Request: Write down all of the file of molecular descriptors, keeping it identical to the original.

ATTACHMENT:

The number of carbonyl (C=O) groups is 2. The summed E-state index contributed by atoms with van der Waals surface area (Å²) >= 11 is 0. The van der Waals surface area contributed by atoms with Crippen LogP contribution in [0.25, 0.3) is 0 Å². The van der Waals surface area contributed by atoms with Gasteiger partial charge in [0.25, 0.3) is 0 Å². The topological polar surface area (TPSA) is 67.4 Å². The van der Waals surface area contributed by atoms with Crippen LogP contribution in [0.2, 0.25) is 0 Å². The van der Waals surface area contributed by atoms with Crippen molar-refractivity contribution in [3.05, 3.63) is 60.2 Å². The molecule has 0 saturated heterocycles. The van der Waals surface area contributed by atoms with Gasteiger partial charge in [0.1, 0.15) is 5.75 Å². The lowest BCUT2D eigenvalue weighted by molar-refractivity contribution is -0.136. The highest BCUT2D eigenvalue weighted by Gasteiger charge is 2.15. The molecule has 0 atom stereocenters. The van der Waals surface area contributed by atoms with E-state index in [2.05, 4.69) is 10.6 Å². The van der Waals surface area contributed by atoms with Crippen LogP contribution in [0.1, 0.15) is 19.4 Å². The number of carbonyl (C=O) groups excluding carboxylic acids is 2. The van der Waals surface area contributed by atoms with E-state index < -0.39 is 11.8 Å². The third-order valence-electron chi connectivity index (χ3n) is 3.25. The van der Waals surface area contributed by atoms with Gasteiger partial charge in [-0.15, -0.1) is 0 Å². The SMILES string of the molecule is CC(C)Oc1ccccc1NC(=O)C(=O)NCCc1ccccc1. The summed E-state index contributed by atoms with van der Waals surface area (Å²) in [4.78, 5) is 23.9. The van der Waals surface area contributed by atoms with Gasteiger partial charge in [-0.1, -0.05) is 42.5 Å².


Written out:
The number of carbonyl (C=O) groups is 2. The summed E-state index contributed by atoms with van der Waals surface area (Å²) >= 11 is 0. The van der Waals surface area contributed by atoms with Crippen LogP contribution in [0.25, 0.3) is 0 Å². The van der Waals surface area contributed by atoms with Gasteiger partial charge in [0.25, 0.3) is 0 Å². The topological polar surface area (TPSA) is 67.4 Å². The van der Waals surface area contributed by atoms with Crippen LogP contribution in [0.2, 0.25) is 0 Å². The van der Waals surface area contributed by atoms with Crippen molar-refractivity contribution in [3.05, 3.63) is 60.2 Å². The molecule has 0 saturated heterocycles. The van der Waals surface area contributed by atoms with Gasteiger partial charge in [0.1, 0.15) is 5.75 Å². The lowest BCUT2D eigenvalue weighted by molar-refractivity contribution is -0.136. The highest BCUT2D eigenvalue weighted by Gasteiger charge is 2.15. The molecule has 0 atom stereocenters. The van der Waals surface area contributed by atoms with E-state index in [2.05, 4.69) is 10.6 Å². The van der Waals surface area contributed by atoms with Crippen LogP contribution in [0.1, 0.15) is 19.4 Å². The number of carbonyl (C=O) groups excluding carboxylic acids is 2. The van der Waals surface area contributed by atoms with E-state index < -0.39 is 11.8 Å². The third-order valence-electron chi connectivity index (χ3n) is 3.25. The van der Waals surface area contributed by atoms with Gasteiger partial charge in [-0.15, -0.1) is 0 Å². The SMILES string of the molecule is CC(C)Oc1ccccc1NC(=O)C(=O)NCCc1ccccc1. The summed E-state index contributed by atoms with van der Waals surface area (Å²) in [4.78, 5) is 23.9. The van der Waals surface area contributed by atoms with Gasteiger partial charge in [-0.1, -0.05) is 42.5 Å².